Estimating mortality of black-browed albatross (Thalassarche melanophris, Temminck, 1828) and other seabirds in the Argentinean factory trawl fleet and the use of bird-scaring lines as a mitigation measure
Tamini L.L.,Albatross Task Force Argentina |
Chavez L.N.,Albatross Task Force Argentina |
Gongora M.E.,Subsecretaria de Pesca |
Gongora M.E.,National University of la Patagonia |
And 3 more authors.
Polar Biology | Year: 2015
Seabird bycatch represents one of the main threats to vulnerable seabird populations, particularly albatross and petrels, and requires urgent conservation management interventions at a global scale. We studied seabird mortality associated with demersal factory trawl vessels that target Argentine Hake Merluccius hubbsi along the Argentine Patagonian Shelf and tested the efficacy of bird-scaring lines as a seabird bycatch mitigation measure. From November 2008 to June 2010, dedicated seabird observers recorded three sources of seabird mortality: entanglements with the trawl net; collisions with the trawl cables (corpses hauled aboard); and collisions with trawl cables (birds observed killed or injured). During 141 days and 389 hauls, we recorded 17 seabird species associated with vessels, ten of which interacted with fishing gear. The most vulnerable species was the black-browed albatross (Thalassarche melanophris). From 41 recovered corpses, we identified black-browed albatross mortality rates of 0.013 and 0.093 birds/haul for net entanglement and cable collision (corpses hauled aboard), respectively. From counts of birds killed or injured by cable collisions, we estimate a black-browed albatross mortality rate of 0.237 birds/h. We use official fishing effort data to consider the potential scale of seabird mortality for the entire fleet and identify the main factors contributing to seabird mortality in this fishery. Bird-scaring lines eliminated seabird mortality caused by collisions with trawl cables and are recommended as a short- to medium-term measure to mitigate seabird mortality in this fishery. © 2015 Springer-Verlag Berlin Heidelberg
Martin G.R.,University of Birmingham |
Crawford R.,BirdLife International Marine Programme
Global Ecology and Conservation | Year: 2015
Sensory capacities and perceptual challenges faced by gillnet bycatch taxa result from fundamental physiological limits on vision and constraints arising within underwater environments. To reduce bycatch in birds, sea turtles, pinnipeds and blue-water fishes, individuals must be alerted to the presence of nets using visual cues. Cetaceans will benefit but they also require warning with cues detected through echolocation. Characteristics of a visual warning stimulus must accommodate the restricted visual capacities of bycatch species and the need to maintain vision in a dark adapted state when foraging. These requirements can be provided by a single type of visual warning stimulus: panels containing a pattern of low spatial frequency and high internal contrast. These are likely to be detectable across a range of underwater light environments by all bycatch prone taxa, but are unlikely to reduce the catch of target fish species. Such panels should also be readily detectable by cetaceans using echolocation. Use of sound signals to warn about the presence of gillnets is not recommended because of the poor sound localisation abilities of bycatch taxa, cetaceans excepted. These warning panels should be effective as a mitigation measure for all bycatch species, relatively easy to deploy and of low cost. © 2014 The Authors.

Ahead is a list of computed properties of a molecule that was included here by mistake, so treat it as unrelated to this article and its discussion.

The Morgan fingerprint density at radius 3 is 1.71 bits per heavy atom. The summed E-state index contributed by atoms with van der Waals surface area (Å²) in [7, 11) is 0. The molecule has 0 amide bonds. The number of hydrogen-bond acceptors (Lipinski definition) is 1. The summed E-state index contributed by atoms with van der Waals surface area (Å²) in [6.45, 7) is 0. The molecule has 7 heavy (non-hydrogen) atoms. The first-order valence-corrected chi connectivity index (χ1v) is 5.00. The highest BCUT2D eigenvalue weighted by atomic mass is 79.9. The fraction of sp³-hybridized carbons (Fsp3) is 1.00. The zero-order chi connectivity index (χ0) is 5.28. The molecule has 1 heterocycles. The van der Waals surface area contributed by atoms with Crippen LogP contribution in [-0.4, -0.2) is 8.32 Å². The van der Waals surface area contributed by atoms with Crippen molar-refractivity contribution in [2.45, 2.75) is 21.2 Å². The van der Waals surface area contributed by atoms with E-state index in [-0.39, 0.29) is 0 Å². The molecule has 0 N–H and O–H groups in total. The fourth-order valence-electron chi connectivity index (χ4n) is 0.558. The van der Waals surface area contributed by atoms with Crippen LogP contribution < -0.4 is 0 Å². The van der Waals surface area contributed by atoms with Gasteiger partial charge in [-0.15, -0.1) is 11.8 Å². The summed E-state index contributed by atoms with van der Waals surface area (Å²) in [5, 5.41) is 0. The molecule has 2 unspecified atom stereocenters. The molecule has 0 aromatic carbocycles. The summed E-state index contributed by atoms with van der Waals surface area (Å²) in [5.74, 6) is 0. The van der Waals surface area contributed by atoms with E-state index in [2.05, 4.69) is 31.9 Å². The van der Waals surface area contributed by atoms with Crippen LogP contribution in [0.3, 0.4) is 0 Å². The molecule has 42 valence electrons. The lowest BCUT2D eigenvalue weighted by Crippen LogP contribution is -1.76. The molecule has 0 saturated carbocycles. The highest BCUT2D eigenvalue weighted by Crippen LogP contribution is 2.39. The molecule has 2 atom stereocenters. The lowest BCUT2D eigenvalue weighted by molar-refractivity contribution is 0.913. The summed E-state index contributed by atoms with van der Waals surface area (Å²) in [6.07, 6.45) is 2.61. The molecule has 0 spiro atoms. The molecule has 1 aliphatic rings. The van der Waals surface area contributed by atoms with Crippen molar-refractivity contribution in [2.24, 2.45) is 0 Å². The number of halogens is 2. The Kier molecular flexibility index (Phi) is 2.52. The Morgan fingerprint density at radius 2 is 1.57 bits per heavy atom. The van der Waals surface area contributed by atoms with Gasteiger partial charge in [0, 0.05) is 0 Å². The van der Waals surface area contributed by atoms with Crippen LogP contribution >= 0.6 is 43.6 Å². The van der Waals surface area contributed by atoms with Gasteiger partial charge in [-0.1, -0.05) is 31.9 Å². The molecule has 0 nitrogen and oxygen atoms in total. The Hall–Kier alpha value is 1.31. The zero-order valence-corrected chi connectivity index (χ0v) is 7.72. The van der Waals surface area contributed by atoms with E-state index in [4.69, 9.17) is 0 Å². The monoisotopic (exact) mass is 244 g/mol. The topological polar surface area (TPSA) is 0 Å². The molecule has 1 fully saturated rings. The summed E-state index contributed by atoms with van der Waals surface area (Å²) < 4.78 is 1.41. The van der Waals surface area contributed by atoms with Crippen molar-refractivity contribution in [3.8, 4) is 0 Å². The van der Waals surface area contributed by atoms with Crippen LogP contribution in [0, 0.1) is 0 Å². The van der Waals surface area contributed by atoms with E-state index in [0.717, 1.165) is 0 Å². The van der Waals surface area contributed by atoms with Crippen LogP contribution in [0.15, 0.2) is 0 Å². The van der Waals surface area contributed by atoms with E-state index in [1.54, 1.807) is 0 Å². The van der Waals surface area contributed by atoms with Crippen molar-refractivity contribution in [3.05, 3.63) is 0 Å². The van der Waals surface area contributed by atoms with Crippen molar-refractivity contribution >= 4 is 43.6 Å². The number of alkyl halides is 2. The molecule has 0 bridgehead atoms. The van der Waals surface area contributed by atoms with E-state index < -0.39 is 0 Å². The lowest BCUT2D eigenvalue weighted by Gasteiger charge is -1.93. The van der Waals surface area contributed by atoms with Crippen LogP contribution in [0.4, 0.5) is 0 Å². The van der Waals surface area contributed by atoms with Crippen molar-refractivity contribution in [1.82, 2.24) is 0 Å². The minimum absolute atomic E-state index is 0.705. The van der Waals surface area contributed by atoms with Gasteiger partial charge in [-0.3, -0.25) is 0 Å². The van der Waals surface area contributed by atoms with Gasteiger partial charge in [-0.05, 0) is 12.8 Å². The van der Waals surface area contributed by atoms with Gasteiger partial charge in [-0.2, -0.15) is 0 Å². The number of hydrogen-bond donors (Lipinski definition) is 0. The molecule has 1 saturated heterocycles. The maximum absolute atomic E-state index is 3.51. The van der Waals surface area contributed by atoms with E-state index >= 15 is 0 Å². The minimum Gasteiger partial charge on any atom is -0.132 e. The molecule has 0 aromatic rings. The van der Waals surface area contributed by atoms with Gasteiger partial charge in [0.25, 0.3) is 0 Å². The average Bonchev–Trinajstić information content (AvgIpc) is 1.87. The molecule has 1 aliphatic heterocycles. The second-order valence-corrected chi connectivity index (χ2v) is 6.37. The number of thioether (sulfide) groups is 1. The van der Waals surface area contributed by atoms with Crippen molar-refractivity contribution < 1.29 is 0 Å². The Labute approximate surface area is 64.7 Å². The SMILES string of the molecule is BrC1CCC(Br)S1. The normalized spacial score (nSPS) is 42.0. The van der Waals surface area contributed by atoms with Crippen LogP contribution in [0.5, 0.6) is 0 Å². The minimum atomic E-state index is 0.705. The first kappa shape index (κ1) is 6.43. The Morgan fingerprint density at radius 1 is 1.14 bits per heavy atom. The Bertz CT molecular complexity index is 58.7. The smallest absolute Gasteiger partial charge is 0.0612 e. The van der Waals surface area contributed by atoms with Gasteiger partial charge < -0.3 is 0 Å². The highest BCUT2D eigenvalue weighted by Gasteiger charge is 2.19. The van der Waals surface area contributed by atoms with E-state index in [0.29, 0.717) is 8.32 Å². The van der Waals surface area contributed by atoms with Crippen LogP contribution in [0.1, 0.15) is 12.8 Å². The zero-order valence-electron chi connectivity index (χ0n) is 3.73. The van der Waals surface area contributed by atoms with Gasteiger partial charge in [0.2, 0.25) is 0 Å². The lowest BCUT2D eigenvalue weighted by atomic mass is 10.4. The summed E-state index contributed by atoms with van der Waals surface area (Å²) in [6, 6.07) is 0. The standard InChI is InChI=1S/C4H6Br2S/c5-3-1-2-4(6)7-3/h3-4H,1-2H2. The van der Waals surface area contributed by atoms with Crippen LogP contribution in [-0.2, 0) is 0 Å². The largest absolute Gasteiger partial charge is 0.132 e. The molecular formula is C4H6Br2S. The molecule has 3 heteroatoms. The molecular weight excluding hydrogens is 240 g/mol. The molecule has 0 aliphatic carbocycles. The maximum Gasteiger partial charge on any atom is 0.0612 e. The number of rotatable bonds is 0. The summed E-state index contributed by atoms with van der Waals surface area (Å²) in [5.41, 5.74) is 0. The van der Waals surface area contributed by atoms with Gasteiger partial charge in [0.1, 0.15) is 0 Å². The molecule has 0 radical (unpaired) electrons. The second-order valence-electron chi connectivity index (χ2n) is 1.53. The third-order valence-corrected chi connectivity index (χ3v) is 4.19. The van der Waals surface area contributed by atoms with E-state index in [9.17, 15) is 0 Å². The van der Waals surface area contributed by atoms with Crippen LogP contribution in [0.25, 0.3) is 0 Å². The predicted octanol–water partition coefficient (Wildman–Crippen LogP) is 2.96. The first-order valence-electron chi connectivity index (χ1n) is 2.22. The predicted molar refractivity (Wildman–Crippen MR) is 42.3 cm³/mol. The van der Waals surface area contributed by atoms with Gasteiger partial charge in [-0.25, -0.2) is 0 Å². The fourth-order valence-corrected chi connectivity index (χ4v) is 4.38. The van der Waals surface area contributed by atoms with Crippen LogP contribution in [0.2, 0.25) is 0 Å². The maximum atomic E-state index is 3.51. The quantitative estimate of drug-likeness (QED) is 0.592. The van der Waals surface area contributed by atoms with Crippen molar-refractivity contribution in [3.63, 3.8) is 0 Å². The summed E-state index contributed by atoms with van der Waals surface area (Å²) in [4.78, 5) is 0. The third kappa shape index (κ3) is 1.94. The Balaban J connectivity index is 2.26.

PubMed | University of St. Andrews and BirdLife International Marine Programme
Type: | Journal: Conservation biology : the journal of the Society for Conservation Biology | Year: 2016
Gillnet fisheries are widely thought to pose a conservation threat to many populations of marine mammals, seabirds and turtles. Gillnet fisheries also support a significant proportion of small-scale fishing communities worldwide. Despite a large number of studies on protected species bycatch in recent decades, relatively few have examined the underlying causes of bycatch, and fewer still have looked at the issue from a multi-taxon perspective. We used three bibliographic databases and one search engine to identify studies by year of publication and taxon. The majority of studies on the mechanisms of gillnet bycatch are not accessible through mainstream published literature sources. Many are reported in technical papers, government reports and University theses. We reviewed over 600 published and unpublished studies of bycatch where causal or correlative factors were considered, and identified therein 28 environmental, operational, technical and behavioral factors that might plausibly be associated with higher or lower bycatch rates of the three taxa. Of the factors considered, 11 were found to have been associated with potential bycatch reduction in two out of the three taxa, while three factors (water depth, mesh size and net height) were associated with trends in bycatch rate for all three taxa. These findings provide a basis to guide further experimental work to test hypotheses about which factors most influence bycatch rates, and to explore ways of managing fishing activities and/or improving gear design to minimize the incidental capture of species of conservation concern, whilst ensuring the viability of the fisheries concerned. This article is protected by copyright. All rights reserved.